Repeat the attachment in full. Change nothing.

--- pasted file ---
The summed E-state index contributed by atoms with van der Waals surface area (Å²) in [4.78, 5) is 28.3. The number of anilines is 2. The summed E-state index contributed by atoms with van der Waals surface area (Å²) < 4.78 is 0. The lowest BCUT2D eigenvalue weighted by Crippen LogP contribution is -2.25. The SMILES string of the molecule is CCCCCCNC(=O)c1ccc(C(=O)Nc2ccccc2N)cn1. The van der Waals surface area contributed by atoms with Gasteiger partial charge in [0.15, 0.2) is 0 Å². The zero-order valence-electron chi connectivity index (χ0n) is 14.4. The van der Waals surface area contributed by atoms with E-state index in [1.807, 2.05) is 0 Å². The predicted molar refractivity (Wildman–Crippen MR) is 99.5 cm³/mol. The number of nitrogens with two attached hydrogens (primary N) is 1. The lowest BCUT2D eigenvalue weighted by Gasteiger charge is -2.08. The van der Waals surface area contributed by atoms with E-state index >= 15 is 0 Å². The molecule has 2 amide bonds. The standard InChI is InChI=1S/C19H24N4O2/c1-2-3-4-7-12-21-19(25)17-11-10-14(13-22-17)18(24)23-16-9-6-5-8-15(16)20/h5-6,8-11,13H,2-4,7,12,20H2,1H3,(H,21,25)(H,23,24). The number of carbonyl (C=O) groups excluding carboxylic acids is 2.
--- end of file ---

The summed E-state index contributed by atoms with van der Waals surface area (Å²) in [4.78, 5) is 28.3. The number of anilines is 2. The summed E-state index contributed by atoms with van der Waals surface area (Å²) < 4.78 is 0. The lowest BCUT2D eigenvalue weighted by Crippen LogP contribution is -2.25. The SMILES string of the molecule is CCCCCCNC(=O)c1ccc(C(=O)Nc2ccccc2N)cn1. The van der Waals surface area contributed by atoms with Gasteiger partial charge in [0.15, 0.2) is 0 Å². The zero-order valence-electron chi connectivity index (χ0n) is 14.4. The van der Waals surface area contributed by atoms with E-state index in [1.807, 2.05) is 0 Å². The predicted molar refractivity (Wildman–Crippen MR) is 99.5 cm³/mol. The number of nitrogens with two attached hydrogens (primary N) is 1. The lowest BCUT2D eigenvalue weighted by Gasteiger charge is -2.08. The van der Waals surface area contributed by atoms with E-state index >= 15 is 0 Å². The molecule has 2 amide bonds. The standard InChI is InChI=1S/C19H24N4O2/c1-2-3-4-7-12-21-19(25)17-11-10-14(13-22-17)18(24)23-16-9-6-5-8-15(16)20/h5-6,8-11,13H,2-4,7,12,20H2,1H3,(H,21,25)(H,23,24). The number of carbonyl (C=O) groups excluding carboxylic acids is 2.